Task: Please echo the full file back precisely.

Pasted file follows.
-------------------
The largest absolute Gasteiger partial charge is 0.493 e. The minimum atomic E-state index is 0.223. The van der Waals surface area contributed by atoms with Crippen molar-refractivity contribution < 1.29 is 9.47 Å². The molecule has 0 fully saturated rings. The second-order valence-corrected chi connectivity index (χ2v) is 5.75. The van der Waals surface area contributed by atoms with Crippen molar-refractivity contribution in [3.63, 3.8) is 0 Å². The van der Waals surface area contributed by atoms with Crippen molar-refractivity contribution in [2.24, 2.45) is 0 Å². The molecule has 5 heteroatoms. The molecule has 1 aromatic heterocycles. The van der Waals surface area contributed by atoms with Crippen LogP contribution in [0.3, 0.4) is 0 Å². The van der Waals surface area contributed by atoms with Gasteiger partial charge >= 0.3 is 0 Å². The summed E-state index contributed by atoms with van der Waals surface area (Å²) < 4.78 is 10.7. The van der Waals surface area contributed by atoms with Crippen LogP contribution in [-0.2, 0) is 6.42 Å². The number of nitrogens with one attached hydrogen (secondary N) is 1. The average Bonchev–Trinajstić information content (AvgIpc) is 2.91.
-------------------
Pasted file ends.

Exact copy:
The largest absolute Gasteiger partial charge is 0.493 e. The minimum atomic E-state index is 0.223. The van der Waals surface area contributed by atoms with Crippen molar-refractivity contribution < 1.29 is 9.47 Å². The molecule has 0 fully saturated rings. The second-order valence-corrected chi connectivity index (χ2v) is 5.75. The van der Waals surface area contributed by atoms with Crippen molar-refractivity contribution in [3.63, 3.8) is 0 Å². The van der Waals surface area contributed by atoms with Crippen molar-refractivity contribution in [2.24, 2.45) is 0 Å². The molecule has 5 heteroatoms. The molecule has 1 aromatic heterocycles. The van der Waals surface area contributed by atoms with Crippen LogP contribution in [0.3, 0.4) is 0 Å². The van der Waals surface area contributed by atoms with Gasteiger partial charge >= 0.3 is 0 Å². The summed E-state index contributed by atoms with van der Waals surface area (Å²) < 4.78 is 10.7. The van der Waals surface area contributed by atoms with Crippen LogP contribution in [-0.2, 0) is 6.42 Å². The number of nitrogens with one attached hydrogen (secondary N) is 1. The average Bonchev–Trinajstić information content (AvgIpc) is 2.91.